_"Maybe I should organise a meet!“_ I’d highly recommend that. Flickr meets are great! There are lots happening all over the world, a sample of which you can see over in “the Flickr group on Upcoming”:http://upcoming.yahoo.com/group/8/. *Douglas said*
    _”...and leave us with the rather elliptical suggestion that “identity and connections appear to have social value”?. That doesn’t explain any actual suspicion, though, and I’d be very interested in your take on where this suspicion comes from.“_ (This could probably fill a whole other article.) Apologies for the ellipsis - I thought it was particularly hard to quantify that concept, so made a slightly cheeky assertion rather than stating a hard fact. One of the most powerful things about Flickr, I think, is that it allows us to see true lives and actual people. Certainly there is a huge artistic vein to the content, but there are also many, many life stories and often gritty realities. Perhaps it’s as if there’s a “you show me yours and I’ll show you mine” thing going on. Perhaps it’s that people who don’t engage and share after a while aren’t “joining in.” *Lori said*
    _"in a smaller, growing community, how do we make sure trolls don’t set up shop and dominate the conversation?“_ You need to concentrate and be present. If someone comes by and makes waves, you’re well within your rights to weed them out. It’s like that annoying dude at your party who’s hitting on all the chicks and generally being a dork. No harm in asking him to leave… *Richard A. said*
    _"hmm how do I add this user as a contact? where is that link again!? dang flicker interface..“_ Wily, isn’t it? (You can add someone as a contact a few different ways: by mousing over their buddy icon, clicking on the little arrow that pops up and choosing “Add as a contact”, or by heading for their profile and clicking “Add x as a contact.” Totally acknowledge this could be easier, fwiw.) *Chris H. said*
    _"I then wrote a few lines of CSS and made a custom stylesheet that could be applied to Flickr automatically by the browser.“_ Fantastic! I must mention my very favourite Greasemonkey hack… An Englishman named Pip wrote a little script to “change the spelling”:http://www.flickr.com/photos/pip/59343912/ of “favorite” to the Queen’s English spelling, “favourite” :) There are “loads of hacks like this”:http://www.flickr.com/search/?ss=1&w=all&q=greasemonkey+screenshot+flickr&m=text… though maybe “hacks” is the wrong word. Perhaps “enhancements” is better. _"It’s interesting how negative the reaction has been to [video] on Flickr. So much for the community spirit of love. This could be a good example of how a community fights change introduced by its creators.“_ Yes, agreed. You could say that the negativity is also a sign of love, that people feel such passion for the place and feel protective of it. Interestingly, there was also a “backlash against the backlash” over video on Flickr, where other members helped to assuage fears, poke fun or stay the course with video. We knew it was a big change - absolutely - but we also knew that it was going to be a lot of fun, opening up new channels for creativity and documentation - a position we felt confident we could defend. And you’re right, there’s some wonderful stuff coming online, which you can get a taste of over in “the Video! Video! Video! Flickr group”:http://flickr.com/groups/video/pool/ ... Yay!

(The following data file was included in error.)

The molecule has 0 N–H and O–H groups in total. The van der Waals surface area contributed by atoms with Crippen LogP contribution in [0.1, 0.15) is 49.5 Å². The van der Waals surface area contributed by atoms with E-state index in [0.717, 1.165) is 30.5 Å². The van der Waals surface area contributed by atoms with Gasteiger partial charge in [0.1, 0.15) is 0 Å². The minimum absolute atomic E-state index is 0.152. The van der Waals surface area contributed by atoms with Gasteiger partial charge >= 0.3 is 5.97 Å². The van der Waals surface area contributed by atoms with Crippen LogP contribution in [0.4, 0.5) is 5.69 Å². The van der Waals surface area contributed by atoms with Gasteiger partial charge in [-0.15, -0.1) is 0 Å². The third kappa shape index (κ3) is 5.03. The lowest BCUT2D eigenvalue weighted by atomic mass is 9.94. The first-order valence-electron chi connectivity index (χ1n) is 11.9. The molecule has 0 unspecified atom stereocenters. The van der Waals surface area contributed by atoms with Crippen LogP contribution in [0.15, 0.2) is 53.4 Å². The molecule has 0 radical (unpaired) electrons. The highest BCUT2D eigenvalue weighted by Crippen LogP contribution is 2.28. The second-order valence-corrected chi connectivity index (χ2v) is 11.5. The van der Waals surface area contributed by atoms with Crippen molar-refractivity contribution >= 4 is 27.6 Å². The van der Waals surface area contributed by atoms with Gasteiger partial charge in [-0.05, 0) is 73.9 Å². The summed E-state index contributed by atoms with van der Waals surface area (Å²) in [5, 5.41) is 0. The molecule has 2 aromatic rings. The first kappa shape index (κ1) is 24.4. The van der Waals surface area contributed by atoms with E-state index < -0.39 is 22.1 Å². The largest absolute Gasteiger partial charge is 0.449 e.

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  12. Damn ascii - Sorry - I’ll try to clean that up :/
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  13. I come from a different background and experience in terms of exposure to people and their expectations. Consider yourself blessed with a pleasing creative experience. You have enjoyed a self-selecting creative audience. My work has been in Department of Defense and Financial services areas. Here you meet a completely different kind of user. This user is frustrated if there is not ONE CLEAR WAY to locate what they want or effect a certain action. They have a checklist mentality, and their expectations are formed by previous experience, even when that experience is not necessarily related to your application paradigm. It can be a real challenge to make a web page look like the financials page of the WSJ. And you may have to do this even when you know that usability will suffer. I have encountered people who are not just frustrated but actually offended by design decisions which have been tested against a significant group of users. This does not mean that they will not adapt. However the pace of change and choices made must be carefully thought out so as not to alienate these users. Things that are easily apparent to the creative user who is engaged and willing to invest a little time in an adventure—may well lead this user to judge your work as “Crap”.